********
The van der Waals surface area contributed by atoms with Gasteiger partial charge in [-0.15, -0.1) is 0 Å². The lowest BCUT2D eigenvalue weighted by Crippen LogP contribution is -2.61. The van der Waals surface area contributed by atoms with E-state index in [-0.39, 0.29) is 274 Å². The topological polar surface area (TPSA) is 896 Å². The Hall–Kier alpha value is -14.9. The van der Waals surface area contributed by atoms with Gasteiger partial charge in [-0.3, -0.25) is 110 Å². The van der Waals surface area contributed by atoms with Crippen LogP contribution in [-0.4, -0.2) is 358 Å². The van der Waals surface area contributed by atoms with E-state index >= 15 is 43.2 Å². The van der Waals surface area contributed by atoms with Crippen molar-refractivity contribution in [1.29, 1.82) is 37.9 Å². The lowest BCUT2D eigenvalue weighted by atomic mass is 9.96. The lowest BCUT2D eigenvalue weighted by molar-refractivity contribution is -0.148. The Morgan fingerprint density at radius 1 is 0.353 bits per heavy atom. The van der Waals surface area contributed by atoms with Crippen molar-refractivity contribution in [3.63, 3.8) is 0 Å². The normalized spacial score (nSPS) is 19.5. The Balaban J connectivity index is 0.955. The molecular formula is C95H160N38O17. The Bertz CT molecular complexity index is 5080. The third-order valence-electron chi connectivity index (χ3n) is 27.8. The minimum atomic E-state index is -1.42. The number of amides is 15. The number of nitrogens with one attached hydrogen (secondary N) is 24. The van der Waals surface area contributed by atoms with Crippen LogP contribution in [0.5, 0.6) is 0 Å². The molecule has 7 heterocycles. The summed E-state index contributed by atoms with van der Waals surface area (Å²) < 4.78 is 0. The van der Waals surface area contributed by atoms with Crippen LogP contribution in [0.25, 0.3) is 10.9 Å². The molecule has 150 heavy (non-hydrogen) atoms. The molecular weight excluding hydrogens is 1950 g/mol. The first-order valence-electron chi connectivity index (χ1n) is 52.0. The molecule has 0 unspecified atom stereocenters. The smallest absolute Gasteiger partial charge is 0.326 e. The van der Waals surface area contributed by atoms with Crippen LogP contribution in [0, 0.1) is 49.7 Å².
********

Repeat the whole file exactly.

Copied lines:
The van der Waals surface area contributed by atoms with Gasteiger partial charge in [-0.15, -0.1) is 0 Å². The lowest BCUT2D eigenvalue weighted by Crippen LogP contribution is -2.61. The van der Waals surface area contributed by atoms with E-state index in [-0.39, 0.29) is 274 Å². The topological polar surface area (TPSA) is 896 Å². The Hall–Kier alpha value is -14.9. The van der Waals surface area contributed by atoms with Gasteiger partial charge in [-0.3, -0.25) is 110 Å². The van der Waals surface area contributed by atoms with Crippen LogP contribution in [-0.4, -0.2) is 358 Å². The van der Waals surface area contributed by atoms with E-state index >= 15 is 43.2 Å². The van der Waals surface area contributed by atoms with Crippen molar-refractivity contribution in [1.29, 1.82) is 37.9 Å². The lowest BCUT2D eigenvalue weighted by atomic mass is 9.96. The lowest BCUT2D eigenvalue weighted by molar-refractivity contribution is -0.148. The Morgan fingerprint density at radius 1 is 0.353 bits per heavy atom. The van der Waals surface area contributed by atoms with Crippen molar-refractivity contribution in [3.63, 3.8) is 0 Å². The normalized spacial score (nSPS) is 19.5. The Balaban J connectivity index is 0.955. The molecular formula is C95H160N38O17. The Bertz CT molecular complexity index is 5080. The third-order valence-electron chi connectivity index (χ3n) is 27.8. The minimum atomic E-state index is -1.42. The number of amides is 15. The number of nitrogens with one attached hydrogen (secondary N) is 24. The van der Waals surface area contributed by atoms with Crippen LogP contribution in [0.5, 0.6) is 0 Å². The molecule has 7 heterocycles. The summed E-state index contributed by atoms with van der Waals surface area (Å²) < 4.78 is 0. The van der Waals surface area contributed by atoms with Crippen LogP contribution in [0.25, 0.3) is 10.9 Å². The molecule has 150 heavy (non-hydrogen) atoms. The molecular weight excluding hydrogens is 1950 g/mol. The first-order valence-electron chi connectivity index (χ1n) is 52.0. The molecule has 0 unspecified atom stereocenters. The smallest absolute Gasteiger partial charge is 0.326 e. The van der Waals surface area contributed by atoms with Crippen LogP contribution in [0, 0.1) is 49.7 Å².